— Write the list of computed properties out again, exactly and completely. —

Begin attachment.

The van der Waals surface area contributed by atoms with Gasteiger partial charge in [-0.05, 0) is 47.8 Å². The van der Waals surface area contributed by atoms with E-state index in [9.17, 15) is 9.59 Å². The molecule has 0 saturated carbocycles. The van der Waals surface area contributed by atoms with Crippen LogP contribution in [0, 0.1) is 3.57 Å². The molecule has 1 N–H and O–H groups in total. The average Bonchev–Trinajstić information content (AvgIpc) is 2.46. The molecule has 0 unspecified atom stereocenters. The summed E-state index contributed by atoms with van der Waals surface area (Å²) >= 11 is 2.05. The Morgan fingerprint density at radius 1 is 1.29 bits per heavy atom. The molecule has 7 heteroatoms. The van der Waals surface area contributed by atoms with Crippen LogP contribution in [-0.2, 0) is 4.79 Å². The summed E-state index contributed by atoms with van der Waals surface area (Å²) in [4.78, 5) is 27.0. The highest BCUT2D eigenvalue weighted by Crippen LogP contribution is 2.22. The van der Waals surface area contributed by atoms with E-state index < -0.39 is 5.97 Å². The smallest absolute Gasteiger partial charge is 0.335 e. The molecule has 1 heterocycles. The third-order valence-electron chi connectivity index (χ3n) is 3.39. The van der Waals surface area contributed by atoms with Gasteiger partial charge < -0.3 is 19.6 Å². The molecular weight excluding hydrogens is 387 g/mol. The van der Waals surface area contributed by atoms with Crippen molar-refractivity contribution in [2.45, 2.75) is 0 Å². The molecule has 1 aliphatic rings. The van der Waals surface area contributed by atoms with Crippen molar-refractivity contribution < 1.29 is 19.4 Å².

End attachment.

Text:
The van der Waals surface area contributed by atoms with Gasteiger partial charge in [-0.05, 0) is 47.8 Å². The van der Waals surface area contributed by atoms with E-state index in [9.17, 15) is 9.59 Å². The molecule has 0 saturated carbocycles. The van der Waals surface area contributed by atoms with Crippen LogP contribution in [0, 0.1) is 3.57 Å². The molecule has 1 N–H and O–H groups in total. The average Bonchev–Trinajstić information content (AvgIpc) is 2.46. The molecule has 0 unspecified atom stereocenters. The summed E-state index contributed by atoms with van der Waals surface area (Å²) >= 11 is 2.05. The Morgan fingerprint density at radius 1 is 1.29 bits per heavy atom. The molecule has 7 heteroatoms. The van der Waals surface area contributed by atoms with Crippen LogP contribution in [-0.2, 0) is 4.79 Å². The summed E-state index contributed by atoms with van der Waals surface area (Å²) in [4.78, 5) is 27.0. The highest BCUT2D eigenvalue weighted by Crippen LogP contribution is 2.22. The van der Waals surface area contributed by atoms with E-state index < -0.39 is 5.97 Å². The smallest absolute Gasteiger partial charge is 0.335 e. The molecule has 1 heterocycles. The third-order valence-electron chi connectivity index (χ3n) is 3.39. The van der Waals surface area contributed by atoms with Gasteiger partial charge < -0.3 is 19.6 Å². The molecular weight excluding hydrogens is 387 g/mol. The van der Waals surface area contributed by atoms with Crippen molar-refractivity contribution in [2.45, 2.75) is 0 Å². The molecule has 1 aliphatic rings. The van der Waals surface area contributed by atoms with Crippen molar-refractivity contribution < 1.29 is 19.4 Å².